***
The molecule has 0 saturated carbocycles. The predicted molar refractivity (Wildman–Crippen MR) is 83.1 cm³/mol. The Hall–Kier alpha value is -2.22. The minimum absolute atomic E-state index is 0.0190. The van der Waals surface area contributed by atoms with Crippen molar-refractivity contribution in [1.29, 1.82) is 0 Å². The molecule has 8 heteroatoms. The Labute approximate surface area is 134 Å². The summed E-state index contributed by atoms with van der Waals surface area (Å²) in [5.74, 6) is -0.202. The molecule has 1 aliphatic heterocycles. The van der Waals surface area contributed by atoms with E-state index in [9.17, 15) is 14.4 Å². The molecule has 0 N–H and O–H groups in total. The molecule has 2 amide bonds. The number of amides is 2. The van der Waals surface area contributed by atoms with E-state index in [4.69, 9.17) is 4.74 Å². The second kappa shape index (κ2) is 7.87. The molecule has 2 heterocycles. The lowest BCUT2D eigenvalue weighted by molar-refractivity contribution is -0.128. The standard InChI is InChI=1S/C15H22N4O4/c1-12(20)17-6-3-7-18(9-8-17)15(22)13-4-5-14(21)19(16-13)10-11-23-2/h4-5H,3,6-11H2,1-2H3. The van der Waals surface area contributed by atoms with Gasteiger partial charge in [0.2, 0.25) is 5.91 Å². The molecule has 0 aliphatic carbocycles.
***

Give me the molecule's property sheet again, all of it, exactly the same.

The molecule has 0 saturated carbocycles. The predicted molar refractivity (Wildman–Crippen MR) is 83.1 cm³/mol. The Hall–Kier alpha value is -2.22. The minimum absolute atomic E-state index is 0.0190. The van der Waals surface area contributed by atoms with Crippen molar-refractivity contribution in [1.29, 1.82) is 0 Å². The molecule has 8 heteroatoms. The Labute approximate surface area is 134 Å². The summed E-state index contributed by atoms with van der Waals surface area (Å²) in [5.74, 6) is -0.202. The molecule has 1 aliphatic heterocycles. The van der Waals surface area contributed by atoms with E-state index in [9.17, 15) is 14.4 Å². The molecule has 0 N–H and O–H groups in total. The molecule has 2 amide bonds. The number of amides is 2. The van der Waals surface area contributed by atoms with E-state index in [4.69, 9.17) is 4.74 Å². The second kappa shape index (κ2) is 7.87. The molecule has 2 heterocycles. The lowest BCUT2D eigenvalue weighted by molar-refractivity contribution is -0.128. The standard InChI is InChI=1S/C15H22N4O4/c1-12(20)17-6-3-7-18(9-8-17)15(22)13-4-5-14(21)19(16-13)10-11-23-2/h4-5H,3,6-11H2,1-2H3. The van der Waals surface area contributed by atoms with Gasteiger partial charge in [0.2, 0.25) is 5.91 Å². The molecule has 0 aliphatic carbocycles.